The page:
The sensed temperature can be used, e.g., by the electronics in the electronics compartment 2, to control an amount of heat provided by the heating element 6, thereby controlling how much the fuel is heated. For example, if the sensed temperature is within a first predetermined range of temperatures, the heating element 6 can provide a first level of heat, and if the sensed temperature is within a second predetermined range of temperatures that are lower than the first predetermined range, the heating element 6 can provide a second level of heat that is greater than the first level of heat.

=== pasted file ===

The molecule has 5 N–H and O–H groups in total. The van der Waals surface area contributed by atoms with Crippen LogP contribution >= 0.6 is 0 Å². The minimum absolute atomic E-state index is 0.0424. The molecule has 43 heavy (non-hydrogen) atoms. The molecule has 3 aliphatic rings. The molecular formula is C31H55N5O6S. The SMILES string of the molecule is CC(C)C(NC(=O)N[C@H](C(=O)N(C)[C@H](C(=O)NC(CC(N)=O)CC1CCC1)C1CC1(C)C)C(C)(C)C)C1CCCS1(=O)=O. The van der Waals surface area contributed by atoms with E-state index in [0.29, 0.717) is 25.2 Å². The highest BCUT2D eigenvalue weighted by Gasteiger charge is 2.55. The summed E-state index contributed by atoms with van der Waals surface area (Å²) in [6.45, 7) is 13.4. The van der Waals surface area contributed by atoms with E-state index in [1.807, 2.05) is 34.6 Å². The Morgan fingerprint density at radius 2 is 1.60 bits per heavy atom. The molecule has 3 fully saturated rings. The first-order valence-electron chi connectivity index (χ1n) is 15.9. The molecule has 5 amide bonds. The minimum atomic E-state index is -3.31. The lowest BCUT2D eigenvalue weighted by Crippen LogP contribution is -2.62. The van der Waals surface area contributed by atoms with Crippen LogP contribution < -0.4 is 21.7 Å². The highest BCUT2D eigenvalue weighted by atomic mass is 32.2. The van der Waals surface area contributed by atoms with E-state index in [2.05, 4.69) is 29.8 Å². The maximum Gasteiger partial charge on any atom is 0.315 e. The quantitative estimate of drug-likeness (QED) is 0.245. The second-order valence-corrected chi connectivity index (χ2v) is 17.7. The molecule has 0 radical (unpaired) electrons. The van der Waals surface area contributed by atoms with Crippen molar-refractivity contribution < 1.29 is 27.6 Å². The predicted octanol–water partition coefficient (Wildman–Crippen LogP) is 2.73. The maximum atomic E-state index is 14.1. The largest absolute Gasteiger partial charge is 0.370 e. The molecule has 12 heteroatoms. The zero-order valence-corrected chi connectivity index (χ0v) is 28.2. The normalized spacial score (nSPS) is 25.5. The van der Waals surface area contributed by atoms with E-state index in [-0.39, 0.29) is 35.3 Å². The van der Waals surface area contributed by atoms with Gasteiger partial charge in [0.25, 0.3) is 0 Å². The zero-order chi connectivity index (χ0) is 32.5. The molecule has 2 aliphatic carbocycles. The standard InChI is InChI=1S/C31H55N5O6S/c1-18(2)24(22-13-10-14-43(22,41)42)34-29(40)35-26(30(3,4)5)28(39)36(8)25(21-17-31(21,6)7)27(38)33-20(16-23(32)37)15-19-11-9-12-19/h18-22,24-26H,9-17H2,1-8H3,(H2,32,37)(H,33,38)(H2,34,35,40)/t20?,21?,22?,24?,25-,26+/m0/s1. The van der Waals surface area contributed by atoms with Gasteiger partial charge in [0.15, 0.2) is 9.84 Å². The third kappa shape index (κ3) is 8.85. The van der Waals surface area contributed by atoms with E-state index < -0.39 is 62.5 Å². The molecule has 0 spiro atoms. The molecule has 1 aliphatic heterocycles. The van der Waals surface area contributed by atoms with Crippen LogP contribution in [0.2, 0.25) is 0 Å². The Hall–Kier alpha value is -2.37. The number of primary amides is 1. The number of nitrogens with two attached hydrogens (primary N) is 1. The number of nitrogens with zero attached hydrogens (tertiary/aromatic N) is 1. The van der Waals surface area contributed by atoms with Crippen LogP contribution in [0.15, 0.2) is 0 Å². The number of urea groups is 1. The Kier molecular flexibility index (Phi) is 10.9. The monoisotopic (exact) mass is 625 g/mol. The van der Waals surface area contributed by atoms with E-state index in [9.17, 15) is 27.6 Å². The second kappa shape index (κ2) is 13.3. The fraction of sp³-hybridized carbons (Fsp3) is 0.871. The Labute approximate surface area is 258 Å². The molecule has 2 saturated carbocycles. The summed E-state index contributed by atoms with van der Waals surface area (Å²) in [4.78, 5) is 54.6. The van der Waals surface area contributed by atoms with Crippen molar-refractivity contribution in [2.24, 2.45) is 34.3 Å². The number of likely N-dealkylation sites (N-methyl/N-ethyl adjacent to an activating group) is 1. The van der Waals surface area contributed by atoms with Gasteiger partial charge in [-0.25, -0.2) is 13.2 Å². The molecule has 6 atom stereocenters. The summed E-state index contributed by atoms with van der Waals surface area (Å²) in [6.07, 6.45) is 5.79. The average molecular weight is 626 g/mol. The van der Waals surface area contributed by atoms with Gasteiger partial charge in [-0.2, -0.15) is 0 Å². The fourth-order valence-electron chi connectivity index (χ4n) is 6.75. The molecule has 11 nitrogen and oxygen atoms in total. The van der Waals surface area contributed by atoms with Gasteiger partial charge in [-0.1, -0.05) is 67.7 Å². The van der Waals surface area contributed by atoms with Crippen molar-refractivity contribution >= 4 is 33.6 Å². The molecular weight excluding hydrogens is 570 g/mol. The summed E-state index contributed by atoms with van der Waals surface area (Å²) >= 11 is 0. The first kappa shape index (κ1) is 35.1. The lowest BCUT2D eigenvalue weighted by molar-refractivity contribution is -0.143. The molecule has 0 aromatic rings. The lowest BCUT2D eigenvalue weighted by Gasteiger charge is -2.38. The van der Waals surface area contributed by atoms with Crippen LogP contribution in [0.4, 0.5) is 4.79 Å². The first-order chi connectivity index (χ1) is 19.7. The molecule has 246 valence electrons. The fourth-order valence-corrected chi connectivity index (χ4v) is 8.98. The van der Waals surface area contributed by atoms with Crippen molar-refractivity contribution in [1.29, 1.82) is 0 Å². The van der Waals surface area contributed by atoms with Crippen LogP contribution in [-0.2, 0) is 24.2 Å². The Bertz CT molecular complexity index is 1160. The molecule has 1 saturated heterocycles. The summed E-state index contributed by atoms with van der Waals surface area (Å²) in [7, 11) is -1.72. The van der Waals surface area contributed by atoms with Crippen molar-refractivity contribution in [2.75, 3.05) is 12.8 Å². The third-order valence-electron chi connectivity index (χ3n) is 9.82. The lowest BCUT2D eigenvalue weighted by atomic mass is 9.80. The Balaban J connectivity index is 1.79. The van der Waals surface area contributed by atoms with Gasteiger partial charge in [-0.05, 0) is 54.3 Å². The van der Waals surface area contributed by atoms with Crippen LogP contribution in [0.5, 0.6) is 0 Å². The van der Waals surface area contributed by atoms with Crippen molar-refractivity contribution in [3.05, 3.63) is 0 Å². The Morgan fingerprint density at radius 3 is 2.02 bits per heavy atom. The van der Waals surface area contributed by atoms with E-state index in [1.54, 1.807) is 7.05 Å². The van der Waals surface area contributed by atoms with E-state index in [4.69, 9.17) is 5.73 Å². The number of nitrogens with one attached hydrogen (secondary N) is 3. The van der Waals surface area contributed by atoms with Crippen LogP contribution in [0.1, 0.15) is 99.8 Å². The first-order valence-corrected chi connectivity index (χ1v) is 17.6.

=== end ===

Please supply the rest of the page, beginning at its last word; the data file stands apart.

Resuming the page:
The sensed temperature can be used, e.g., by the electronics in the electronics compartment 2, to control a flow rate of the circulated fuel in the hose 4, e.g., by controlling a power output of the motor 8. The fuel dispensing unit 1 can include a proportional valve (not shown) configured to facilitate control of the flow rate. In general, the higher the motor's power output, the higher the fuel's flow rate within the hose 4 and the more heated the fuel. For example, if the sensed temperature is greater than a predetermined threshold temperature, the motor 8 can provide a first amount of power output, and if the sensed temperature is below the predetermined threshold temperature, the motor 8 can provide a second amount of power output that is greater than the first amount of power output.